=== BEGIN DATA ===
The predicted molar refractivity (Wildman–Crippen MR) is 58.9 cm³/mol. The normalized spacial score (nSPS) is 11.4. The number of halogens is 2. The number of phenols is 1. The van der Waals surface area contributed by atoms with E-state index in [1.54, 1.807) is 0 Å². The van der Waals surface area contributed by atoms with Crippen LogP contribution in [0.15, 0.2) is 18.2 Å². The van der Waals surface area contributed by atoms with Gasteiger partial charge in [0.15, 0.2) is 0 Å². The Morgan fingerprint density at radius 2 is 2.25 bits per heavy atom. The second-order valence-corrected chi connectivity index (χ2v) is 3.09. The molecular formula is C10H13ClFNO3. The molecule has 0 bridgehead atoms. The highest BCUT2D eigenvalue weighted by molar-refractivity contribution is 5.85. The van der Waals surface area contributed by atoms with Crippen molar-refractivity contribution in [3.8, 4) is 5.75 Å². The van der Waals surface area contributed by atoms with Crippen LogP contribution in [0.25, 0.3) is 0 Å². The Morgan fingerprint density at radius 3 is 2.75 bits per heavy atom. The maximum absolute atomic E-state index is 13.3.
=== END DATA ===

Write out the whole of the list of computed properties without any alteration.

The predicted molar refractivity (Wildman–Crippen MR) is 58.9 cm³/mol. The normalized spacial score (nSPS) is 11.4. The number of halogens is 2. The number of phenols is 1. The van der Waals surface area contributed by atoms with E-state index in [1.54, 1.807) is 0 Å². The van der Waals surface area contributed by atoms with Crippen LogP contribution in [0.15, 0.2) is 18.2 Å². The van der Waals surface area contributed by atoms with Gasteiger partial charge in [0.15, 0.2) is 0 Å². The Morgan fingerprint density at radius 2 is 2.25 bits per heavy atom. The second-order valence-corrected chi connectivity index (χ2v) is 3.09. The molecular formula is C10H13ClFNO3. The molecule has 0 bridgehead atoms. The highest BCUT2D eigenvalue weighted by molar-refractivity contribution is 5.85. The van der Waals surface area contributed by atoms with Crippen molar-refractivity contribution in [3.8, 4) is 5.75 Å². The van der Waals surface area contributed by atoms with Crippen LogP contribution in [0.25, 0.3) is 0 Å². The Morgan fingerprint density at radius 3 is 2.75 bits per heavy atom. The maximum absolute atomic E-state index is 13.3.